Electronic Communication - claims and a survey
The trade press regularly raises the issue of how your businesses will be affected by electronic communication. To date ITIC has seen little evidence of any overall increase in claims as a result of the use of e-mail systems. New technologies will inevitably throw up new problems but in the majority of cases it is the human element that is at fault. In this respect a badly drafted e-mail in the year 2000 is no different from the misleading telegraph of 1900.
E-mail has radically reduced Members’ communication costs and is becoming increasingly used in commerce generally. ITIC will monitor and inform Members of the problems that result from the use of this technology as part of the Club’s regular loss prevention services. Some examples of claims that have been received are given on this page. One Member recently reported that their e-mail service provider had ceased the service for a number of hours. The Member’s customers had sent messages onto the Internet via their own service companies but, unlike telex or fax systems, were not immediately aware that their messages could not be received by the Member. As a result of incidents like this some companies have limited the types of message that are sent by e-mail. What is not really known is the extent to which e-mail has become a major, if not dominant, system with which Members communicate. his is why the Club would be grateful if you could take the time to complete the survey on the reverse of this Claims Review. The individual returns will, of course, not be published or given to any outside body. As a small token of the Club’s appreciation the names of those returning the survey will be entered into a draw for a bottle of champagne!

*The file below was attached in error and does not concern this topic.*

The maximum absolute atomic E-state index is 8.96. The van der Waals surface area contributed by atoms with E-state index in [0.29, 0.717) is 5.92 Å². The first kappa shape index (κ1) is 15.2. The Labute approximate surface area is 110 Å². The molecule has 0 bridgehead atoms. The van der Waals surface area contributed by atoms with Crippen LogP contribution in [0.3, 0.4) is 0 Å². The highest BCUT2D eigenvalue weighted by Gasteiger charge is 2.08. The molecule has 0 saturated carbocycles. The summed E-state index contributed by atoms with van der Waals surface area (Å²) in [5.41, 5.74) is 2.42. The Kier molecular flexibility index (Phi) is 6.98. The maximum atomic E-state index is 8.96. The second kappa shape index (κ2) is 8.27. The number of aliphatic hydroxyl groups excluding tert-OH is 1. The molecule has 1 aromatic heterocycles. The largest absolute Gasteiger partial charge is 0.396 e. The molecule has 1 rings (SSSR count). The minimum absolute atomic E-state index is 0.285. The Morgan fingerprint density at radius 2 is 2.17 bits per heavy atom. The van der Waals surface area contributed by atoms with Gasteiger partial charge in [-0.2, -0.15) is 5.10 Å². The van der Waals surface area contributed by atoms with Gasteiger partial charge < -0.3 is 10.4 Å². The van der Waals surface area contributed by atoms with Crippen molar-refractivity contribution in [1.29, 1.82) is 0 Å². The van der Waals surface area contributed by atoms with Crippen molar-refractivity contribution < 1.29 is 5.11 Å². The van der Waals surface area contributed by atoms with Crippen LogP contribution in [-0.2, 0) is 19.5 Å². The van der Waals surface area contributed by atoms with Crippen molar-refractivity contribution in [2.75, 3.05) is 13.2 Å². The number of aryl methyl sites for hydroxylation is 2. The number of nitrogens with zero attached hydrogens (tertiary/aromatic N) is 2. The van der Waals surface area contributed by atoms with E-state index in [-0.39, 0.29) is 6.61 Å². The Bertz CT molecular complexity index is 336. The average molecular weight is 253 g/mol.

A charterer invited tenders for a long term time charter. The Member, a ship broker, sent his principal’s bid via an industry message system to the charterers mailbox in the United States. The bid was, of course, commercially...
It is important that Members ensure that their systems can cope with the pressures upon them. A liner company introduced a system for worldwide container control. The Member was one of their agents and a single terminal was...
Look before you lunch
In order to meet a shipment deadline on a feeder service, cargo had to be booked by twelve noon. The agent, however, went out to lunch without checking his e-mail messages until his return at 2pm. The booking had been received in...
A ship broker was negotiating the details of a fixture directly with two principals. The final clause on an offer ended in two separate paragraphs, each of two lines. When the broker forwarded the message the system ignored the...